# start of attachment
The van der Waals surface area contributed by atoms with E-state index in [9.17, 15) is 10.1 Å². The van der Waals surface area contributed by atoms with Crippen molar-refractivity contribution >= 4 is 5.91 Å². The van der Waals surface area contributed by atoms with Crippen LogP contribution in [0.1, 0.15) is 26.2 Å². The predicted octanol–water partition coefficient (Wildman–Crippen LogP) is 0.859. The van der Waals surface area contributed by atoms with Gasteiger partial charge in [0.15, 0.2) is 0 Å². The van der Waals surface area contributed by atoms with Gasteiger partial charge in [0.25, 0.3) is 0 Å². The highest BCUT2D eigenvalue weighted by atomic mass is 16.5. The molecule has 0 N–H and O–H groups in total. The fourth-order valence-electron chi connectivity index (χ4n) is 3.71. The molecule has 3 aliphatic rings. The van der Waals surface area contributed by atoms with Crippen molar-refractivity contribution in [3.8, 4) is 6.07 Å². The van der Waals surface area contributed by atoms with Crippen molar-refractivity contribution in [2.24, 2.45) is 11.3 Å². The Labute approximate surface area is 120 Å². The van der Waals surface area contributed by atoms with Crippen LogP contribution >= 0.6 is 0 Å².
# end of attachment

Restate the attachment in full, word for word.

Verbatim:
The van der Waals surface area contributed by atoms with E-state index in [9.17, 15) is 10.1 Å². The van der Waals surface area contributed by atoms with Crippen molar-refractivity contribution >= 4 is 5.91 Å². The van der Waals surface area contributed by atoms with Crippen LogP contribution in [0.1, 0.15) is 26.2 Å². The predicted octanol–water partition coefficient (Wildman–Crippen LogP) is 0.859. The van der Waals surface area contributed by atoms with Gasteiger partial charge in [0.15, 0.2) is 0 Å². The van der Waals surface area contributed by atoms with Gasteiger partial charge in [0.25, 0.3) is 0 Å². The highest BCUT2D eigenvalue weighted by atomic mass is 16.5. The molecule has 0 N–H and O–H groups in total. The fourth-order valence-electron chi connectivity index (χ4n) is 3.71. The molecule has 3 aliphatic rings. The van der Waals surface area contributed by atoms with Crippen molar-refractivity contribution in [3.8, 4) is 6.07 Å². The van der Waals surface area contributed by atoms with Crippen molar-refractivity contribution in [2.24, 2.45) is 11.3 Å². The Labute approximate surface area is 120 Å². The van der Waals surface area contributed by atoms with Crippen LogP contribution >= 0.6 is 0 Å².